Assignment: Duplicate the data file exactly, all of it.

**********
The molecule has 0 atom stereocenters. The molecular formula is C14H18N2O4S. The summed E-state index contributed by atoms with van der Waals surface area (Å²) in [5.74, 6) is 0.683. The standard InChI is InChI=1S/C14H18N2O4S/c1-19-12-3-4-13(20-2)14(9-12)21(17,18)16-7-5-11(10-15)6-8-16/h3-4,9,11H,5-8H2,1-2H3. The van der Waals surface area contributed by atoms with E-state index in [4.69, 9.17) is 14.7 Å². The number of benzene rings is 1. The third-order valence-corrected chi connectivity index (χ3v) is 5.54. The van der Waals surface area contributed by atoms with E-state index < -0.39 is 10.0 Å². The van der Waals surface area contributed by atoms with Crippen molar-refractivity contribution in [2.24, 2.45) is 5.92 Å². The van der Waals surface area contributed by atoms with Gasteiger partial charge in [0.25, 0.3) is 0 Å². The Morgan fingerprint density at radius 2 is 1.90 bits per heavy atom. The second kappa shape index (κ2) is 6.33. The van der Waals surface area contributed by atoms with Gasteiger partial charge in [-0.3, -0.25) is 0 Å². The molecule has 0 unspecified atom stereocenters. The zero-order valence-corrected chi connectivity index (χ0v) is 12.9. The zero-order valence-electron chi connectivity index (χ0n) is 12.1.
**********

The molecule has 0 atom stereocenters. The molecular formula is C14H18N2O4S. The summed E-state index contributed by atoms with van der Waals surface area (Å²) in [5.74, 6) is 0.683. The standard InChI is InChI=1S/C14H18N2O4S/c1-19-12-3-4-13(20-2)14(9-12)21(17,18)16-7-5-11(10-15)6-8-16/h3-4,9,11H,5-8H2,1-2H3. The van der Waals surface area contributed by atoms with E-state index in [4.69, 9.17) is 14.7 Å². The number of benzene rings is 1. The third-order valence-corrected chi connectivity index (χ3v) is 5.54. The van der Waals surface area contributed by atoms with E-state index < -0.39 is 10.0 Å². The van der Waals surface area contributed by atoms with Crippen molar-refractivity contribution in [2.24, 2.45) is 5.92 Å². The van der Waals surface area contributed by atoms with Gasteiger partial charge in [0.25, 0.3) is 0 Å². The Morgan fingerprint density at radius 2 is 1.90 bits per heavy atom. The second kappa shape index (κ2) is 6.33. The van der Waals surface area contributed by atoms with Gasteiger partial charge in [-0.3, -0.25) is 0 Å². The molecule has 0 unspecified atom stereocenters. The zero-order valence-corrected chi connectivity index (χ0v) is 12.9. The zero-order valence-electron chi connectivity index (χ0n) is 12.1.